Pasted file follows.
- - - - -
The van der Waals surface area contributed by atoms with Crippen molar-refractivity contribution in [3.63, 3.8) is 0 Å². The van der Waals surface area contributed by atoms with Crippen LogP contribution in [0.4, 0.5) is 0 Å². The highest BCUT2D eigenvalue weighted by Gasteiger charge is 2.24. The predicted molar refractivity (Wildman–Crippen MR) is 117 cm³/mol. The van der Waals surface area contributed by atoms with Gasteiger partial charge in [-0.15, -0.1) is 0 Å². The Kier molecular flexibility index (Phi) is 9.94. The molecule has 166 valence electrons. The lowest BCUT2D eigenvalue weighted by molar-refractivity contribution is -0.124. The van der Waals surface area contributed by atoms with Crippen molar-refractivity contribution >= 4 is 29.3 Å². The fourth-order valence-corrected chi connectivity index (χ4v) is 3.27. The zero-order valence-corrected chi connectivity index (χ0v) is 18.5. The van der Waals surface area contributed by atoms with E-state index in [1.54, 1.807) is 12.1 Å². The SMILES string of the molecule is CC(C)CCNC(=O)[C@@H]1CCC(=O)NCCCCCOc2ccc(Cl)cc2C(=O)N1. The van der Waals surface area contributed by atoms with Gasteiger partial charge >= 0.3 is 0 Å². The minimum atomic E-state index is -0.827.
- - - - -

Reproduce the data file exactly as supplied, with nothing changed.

The van der Waals surface area contributed by atoms with Crippen molar-refractivity contribution in [3.63, 3.8) is 0 Å². The van der Waals surface area contributed by atoms with Crippen LogP contribution in [0.4, 0.5) is 0 Å². The highest BCUT2D eigenvalue weighted by Gasteiger charge is 2.24. The predicted molar refractivity (Wildman–Crippen MR) is 117 cm³/mol. The van der Waals surface area contributed by atoms with Gasteiger partial charge in [-0.15, -0.1) is 0 Å². The Kier molecular flexibility index (Phi) is 9.94. The molecule has 166 valence electrons. The lowest BCUT2D eigenvalue weighted by molar-refractivity contribution is -0.124. The van der Waals surface area contributed by atoms with Crippen molar-refractivity contribution >= 4 is 29.3 Å². The fourth-order valence-corrected chi connectivity index (χ4v) is 3.27. The zero-order valence-corrected chi connectivity index (χ0v) is 18.5. The van der Waals surface area contributed by atoms with E-state index in [1.54, 1.807) is 12.1 Å². The SMILES string of the molecule is CC(C)CCNC(=O)[C@@H]1CCC(=O)NCCCCCOc2ccc(Cl)cc2C(=O)N1. The van der Waals surface area contributed by atoms with Gasteiger partial charge >= 0.3 is 0 Å². The minimum atomic E-state index is -0.827.